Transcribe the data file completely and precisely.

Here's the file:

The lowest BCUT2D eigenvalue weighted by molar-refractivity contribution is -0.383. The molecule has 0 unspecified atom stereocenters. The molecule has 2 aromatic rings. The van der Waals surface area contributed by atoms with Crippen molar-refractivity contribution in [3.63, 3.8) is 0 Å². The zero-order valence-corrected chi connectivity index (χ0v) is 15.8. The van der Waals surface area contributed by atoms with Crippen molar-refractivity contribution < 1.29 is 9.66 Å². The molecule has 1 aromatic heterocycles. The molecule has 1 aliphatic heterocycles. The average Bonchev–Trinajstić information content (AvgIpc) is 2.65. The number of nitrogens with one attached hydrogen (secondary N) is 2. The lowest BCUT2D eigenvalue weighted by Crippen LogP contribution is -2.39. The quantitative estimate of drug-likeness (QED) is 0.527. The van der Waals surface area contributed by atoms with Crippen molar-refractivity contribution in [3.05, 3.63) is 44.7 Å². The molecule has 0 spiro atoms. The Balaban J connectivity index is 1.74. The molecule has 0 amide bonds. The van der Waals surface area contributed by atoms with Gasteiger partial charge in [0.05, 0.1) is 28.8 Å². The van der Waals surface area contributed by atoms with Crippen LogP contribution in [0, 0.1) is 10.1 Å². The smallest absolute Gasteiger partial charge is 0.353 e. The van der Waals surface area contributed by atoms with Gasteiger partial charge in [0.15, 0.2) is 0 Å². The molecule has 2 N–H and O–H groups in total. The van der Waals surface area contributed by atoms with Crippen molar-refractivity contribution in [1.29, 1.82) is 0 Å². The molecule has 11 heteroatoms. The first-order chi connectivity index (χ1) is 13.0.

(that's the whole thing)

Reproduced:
The lowest BCUT2D eigenvalue weighted by molar-refractivity contribution is -0.383. The molecule has 0 unspecified atom stereocenters. The molecule has 2 aromatic rings. The van der Waals surface area contributed by atoms with Crippen molar-refractivity contribution in [3.63, 3.8) is 0 Å². The zero-order valence-corrected chi connectivity index (χ0v) is 15.8. The van der Waals surface area contributed by atoms with Crippen molar-refractivity contribution < 1.29 is 9.66 Å². The molecule has 1 aromatic heterocycles. The molecule has 1 aliphatic heterocycles. The average Bonchev–Trinajstić information content (AvgIpc) is 2.65. The number of nitrogens with one attached hydrogen (secondary N) is 2. The lowest BCUT2D eigenvalue weighted by Crippen LogP contribution is -2.39. The quantitative estimate of drug-likeness (QED) is 0.527. The van der Waals surface area contributed by atoms with Crippen molar-refractivity contribution in [3.05, 3.63) is 44.7 Å². The molecule has 0 spiro atoms. The Balaban J connectivity index is 1.74. The molecule has 0 amide bonds. The van der Waals surface area contributed by atoms with Gasteiger partial charge in [0.05, 0.1) is 28.8 Å². The van der Waals surface area contributed by atoms with Crippen LogP contribution in [0, 0.1) is 10.1 Å². The smallest absolute Gasteiger partial charge is 0.353 e. The van der Waals surface area contributed by atoms with Gasteiger partial charge in [0.15, 0.2) is 0 Å². The molecule has 2 N–H and O–H groups in total. The van der Waals surface area contributed by atoms with Crippen molar-refractivity contribution in [1.29, 1.82) is 0 Å². The molecule has 11 heteroatoms. The first-order chi connectivity index (χ1) is 13.0.